5-6 proceeding violated, inter alia,2 the equal protection clause of the Fourteenth Amendment. In his prayer for relief, plaintiff asks for the award of $1,000,000 punitive damages and $50,000 nominal damages, the dismissal of the counts against him, and an injunction against Judge De Furia enjoining the commission of similar acts in the future.
Defendant has moved to dismiss the complaint on the grounds that it fails to state a claim, that this Court lacks jurisdiction because plaintiff has failed to exhaust his state remedies, that a state Judge acting within the scope of his statutory duties is immune from suit under § 1983, and that the plaintiff's action is moot because of his subsequent guilty pleas.
Defendant's claim of immunity from suit, at least in regards to the request for money damages, seems justified. Conover v. Montemuro, 477 F.2d 1073 (3rd Cir. 1973). The issue of whether a state Judge is immune from a § 1983 action seeking equitable relief has not been resolved by this Circuit. Conover v. Montemuro, cited supra at 1093.
Since we have found that plaintiff's complaint must be dismissed on other grounds (see below), we need not decide whether Judge De Furia is a proper defendant in this action.
Defendant's claim that this Court lacks jurisdiction because plaintiff has failed to exhaust his state remedies is misplaced in a § 1983 action. Exhaustion of state remedies is not a prerequisite to maintaining a § 1983 action in Federal Court. Conover v. Montemuro, 477 F.2d 1073 (3rd Cir. 1973).
Defendant asserts that plaintiff's claims were mooted when plaintiff pled guilty to the two counts on which he had earlier been tried before Judge De Furia. The Court has been unable to find any authority on the effect of a guilty plea on the convicted prisoner regarding constitutional deprivations occurring before his plea. The one case cited by defendant to support his mootness argument, Woody v. Judge, 435 F.2d 706 (3rd Cir. 1970), seems inapposite. However, since this Court has already ruled that a state Judge is immune from an action for damages under § 1983, this Court is left without an effective remedy should it find that plaintiff's rights have been violated. (This Court could not overturn plaintiff's conviction; this would only be possible upon a habeas corpus petition, after all state remedies had been exhausted). Therefore, all plaintiff's claims, except his claim that defendant's denial of the transcript violated his constitutional rights, will be dismissed for failure to state a claim for which relief could be granted. Plaintiff's transcript claim survives because this Court could conceivably order the defendant to provide plaintiff with a free copy of the June 5-6 transcript.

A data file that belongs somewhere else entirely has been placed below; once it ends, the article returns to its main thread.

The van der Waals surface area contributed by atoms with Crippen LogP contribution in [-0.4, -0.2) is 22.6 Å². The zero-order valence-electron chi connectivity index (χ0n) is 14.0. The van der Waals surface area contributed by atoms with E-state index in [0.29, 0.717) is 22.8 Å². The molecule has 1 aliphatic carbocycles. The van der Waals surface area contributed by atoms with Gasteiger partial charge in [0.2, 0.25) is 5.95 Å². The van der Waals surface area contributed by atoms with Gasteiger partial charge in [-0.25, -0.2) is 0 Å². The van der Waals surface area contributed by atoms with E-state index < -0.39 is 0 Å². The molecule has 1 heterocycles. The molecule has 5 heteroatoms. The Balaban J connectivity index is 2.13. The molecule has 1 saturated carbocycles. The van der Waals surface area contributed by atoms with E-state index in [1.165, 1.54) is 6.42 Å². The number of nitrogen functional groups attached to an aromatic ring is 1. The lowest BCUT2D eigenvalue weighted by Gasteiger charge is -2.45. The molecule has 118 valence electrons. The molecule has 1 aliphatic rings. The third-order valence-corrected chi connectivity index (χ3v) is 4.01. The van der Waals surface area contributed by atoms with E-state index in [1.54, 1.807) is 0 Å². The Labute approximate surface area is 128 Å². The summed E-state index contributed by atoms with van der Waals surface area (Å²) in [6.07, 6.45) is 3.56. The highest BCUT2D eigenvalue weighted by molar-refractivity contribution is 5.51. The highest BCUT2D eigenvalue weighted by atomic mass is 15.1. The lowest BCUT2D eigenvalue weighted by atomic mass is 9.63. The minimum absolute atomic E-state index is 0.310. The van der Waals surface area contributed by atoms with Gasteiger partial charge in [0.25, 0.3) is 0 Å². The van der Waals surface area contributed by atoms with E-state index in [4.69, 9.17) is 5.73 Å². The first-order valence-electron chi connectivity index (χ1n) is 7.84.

Plaintiff has stated his intention to proceed under the Pennsylvania Post Conviction Hearing Act, 19 Purdon's Statutes § 1181 et seq., on the grounds that his retrials on September 20 and September 27, 1973 constituted double jeopardy and that, therefore, the state Court lacked jurisdiction to receive his guilty pleas. He asserts that a copy of the transcript of the June 5-6 trial before Judge De Furia is necessary for the preparation of his suit, and that "The Equal Protection Clause of the Constitution requires a free transcript to be furnished an indigent state prisoner for use in a direct appeal from his state conviction as well as in collateral attack of his state conviction, where that transcript is necessary in order to permit him to demonstrate his right to such relief." (Plaintiff's Memorandum in Opposition to Dismiss, p. 3).
Plaintiff bases this assertion on Griffin v. Illinois, 351 U.S. 12, 76 S. Ct. 585, 100 L. Ed. 891 (1956), and its progeny, particularly Gardner v. California, 393 U.S. 367, 89 S. Ct. 580, 21 L. Ed. 2d 601 (1969); Smith v. Bennett, 365 U.S. 708, 81 S. Ct. 895, 6 L. Ed. 2d 39 (1961); Williams v. Oklahoma City, 395 U.S. 458, 89 S. Ct. 1818, 23 L. Ed. 2d 440 (1969); and Mayer v. City of Chicago, 404 U.S. 189, 92 S. Ct. 410, 30 L. Ed. 2d 372 (1971). However, we feel that plaintiff misunderstands the underlying principle of these cases which is not that indigent appellants have the right to a free transcript of all judicial proceedings, but that if a state court allows a transcript to be made available, the same cannot be denied to an indigent because he cannot pay for it. The Pennsylvania statute governing the provision of copies of transcripts, free or otherwise, is 17 Purdon's Statutes § 1802.
Section 1802 does not provide for copies except following a verdict. Since the June 5-6 proceeding ended in mistrial, the statute does not apply. Plaintiff has not alleged that, under similar circumstances, copies of the transcript would be available to defendants of means; such an allegation might state a claim under the equal protection clause and § 1983.
This Court does not feel that the denial of a copy of the transcript, even if plaintiff is preparing for a collateral attack on his conviction, is a denial of due process as claimed by plaintiff, as long as plaintiff has reasonable access to the transcript in preparing his claim. See Price v. Rundle, 280 F. Supp. 852 (E.D. Pa. 1968).